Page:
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Poetry by Sam Witt
 
 
'Adagio' by Guthrie Lowe
'Imperialist Shuffle'  2007 Lenka Manning-Warder
'Imperialist Shuffle' by Lenka Manning-Warder

Imperfect Griever

 

The second shift of bodies consists in this:
if tomorrow you will still be dead, then yesterday,
I’ll be waking up with your gun in my mouth,

fingered by that detached mechanism
we’ve come here to drop in the harbor.
Choppy waters; wind, a handful of bullets,

slapping my silly face. At the harbor,
the dead loved one becomes interjected within you,
but I wasn’t born that way.

Became interjected within the depleted blood in your veins,
already incinerated, that’s what the light in my body conceals,
when I shake this handful of bullets at the harbor.

(Afterwards, I called from friend to friend,
just to be the one to tell them, just to hear them talk about you
in the present tense and correct themselves.

I mean this literally, working backwards from your death,
as a disarticulation, limb from limb, the water
being drawn back out of the lungs in a reversed gasp

that explodes your heart back into itself,
back through this enlarged second
and bursting into now: bum ticker still ticking; you,

still reachable by phone; no box of fucked up shit
under your bed, a gun in it, a press pass, a pair of goggles. . .)
The evacuation itself took seconds.

She called, around midnight, I forgot your face for a moment,
and that was it: I heard your never to be sated laughter respond,
with its thin placenta of ruined light,

I hear it now, floating on top of the waters,
the only indication of a womb, wrinkling and unwrinkling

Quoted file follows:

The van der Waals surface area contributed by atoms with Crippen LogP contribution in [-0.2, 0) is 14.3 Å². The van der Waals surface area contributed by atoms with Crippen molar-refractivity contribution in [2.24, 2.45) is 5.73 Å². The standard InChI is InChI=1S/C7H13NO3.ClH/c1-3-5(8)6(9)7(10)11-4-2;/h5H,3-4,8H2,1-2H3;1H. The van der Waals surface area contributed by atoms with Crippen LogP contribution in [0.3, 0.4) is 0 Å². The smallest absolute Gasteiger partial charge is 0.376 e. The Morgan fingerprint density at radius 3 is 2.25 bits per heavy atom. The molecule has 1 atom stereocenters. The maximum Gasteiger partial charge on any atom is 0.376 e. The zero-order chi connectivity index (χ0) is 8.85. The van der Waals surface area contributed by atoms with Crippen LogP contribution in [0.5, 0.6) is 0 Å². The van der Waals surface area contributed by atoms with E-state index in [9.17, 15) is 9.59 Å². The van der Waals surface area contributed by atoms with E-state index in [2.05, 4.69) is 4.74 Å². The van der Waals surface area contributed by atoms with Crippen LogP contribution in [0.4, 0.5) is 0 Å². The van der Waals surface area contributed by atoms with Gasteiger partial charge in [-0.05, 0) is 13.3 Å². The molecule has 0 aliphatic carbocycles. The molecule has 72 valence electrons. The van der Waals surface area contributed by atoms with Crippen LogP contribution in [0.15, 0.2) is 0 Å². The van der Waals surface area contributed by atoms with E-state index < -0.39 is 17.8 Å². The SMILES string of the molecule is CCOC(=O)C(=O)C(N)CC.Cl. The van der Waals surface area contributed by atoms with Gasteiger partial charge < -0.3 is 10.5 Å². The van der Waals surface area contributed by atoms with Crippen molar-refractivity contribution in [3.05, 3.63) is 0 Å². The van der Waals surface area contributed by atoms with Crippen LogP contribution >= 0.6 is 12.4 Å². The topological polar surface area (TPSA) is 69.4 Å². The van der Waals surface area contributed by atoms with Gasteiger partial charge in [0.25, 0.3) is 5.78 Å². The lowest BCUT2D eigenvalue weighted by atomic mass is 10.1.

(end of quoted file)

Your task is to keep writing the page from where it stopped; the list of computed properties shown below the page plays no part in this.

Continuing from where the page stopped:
to let this delivery seep through.

The tides just empty me instead.
They’ve been emptying me all month,
and I am sick unto death

of your single deranged sense.
How can a month contain so many rooms of light
tugging fiercely at my wept corners, and me,

posing drunkenly with this gun in each one of them,
this gun that weights my pocket down now.
When I drop a handful of bullets into the water,

I drop bells; each, with its own particular timbre
to flesh out this dirge, is extinguished,
just like your tongue was, with a little splash.

Imperfect griever, conflict diamond,
splash of cold weight, all my life
I’ve read about the sacred knowledge of death,

but I proclaim now that being born is the only absolute,
and rise into this scum without taste.
Spilled out it floats at the top of the water,

where the water floats on top of itself,
dark with excessive bright it consists only of feeling.
I’m here, back in the guts,

lashed into your checkered coat
to listen to this siren, having engorged and digested herself,
that my hands, especially, reek of it: enlarged heart, garbage,

floating on brackish waters, smoke, voices,
carried in from across the harbor.
We came here to deposit your piece in the harbor,

and say goodbye. So. All day I’ve been waiting for the moon
to rise into a luminous, pale blue, something fresh
and invisible, something uncried,

all at the top of the sky. I’m waiting for it now.
But the gun in my pocket has weighted it down.
Sharing this grief, it’s like having three bodies

in one steady convulsion of the chest,
to have that much fluid taken out of you, directly through the face,
and when I turned, just now, it split us back into three

from where it lay there on the horizon,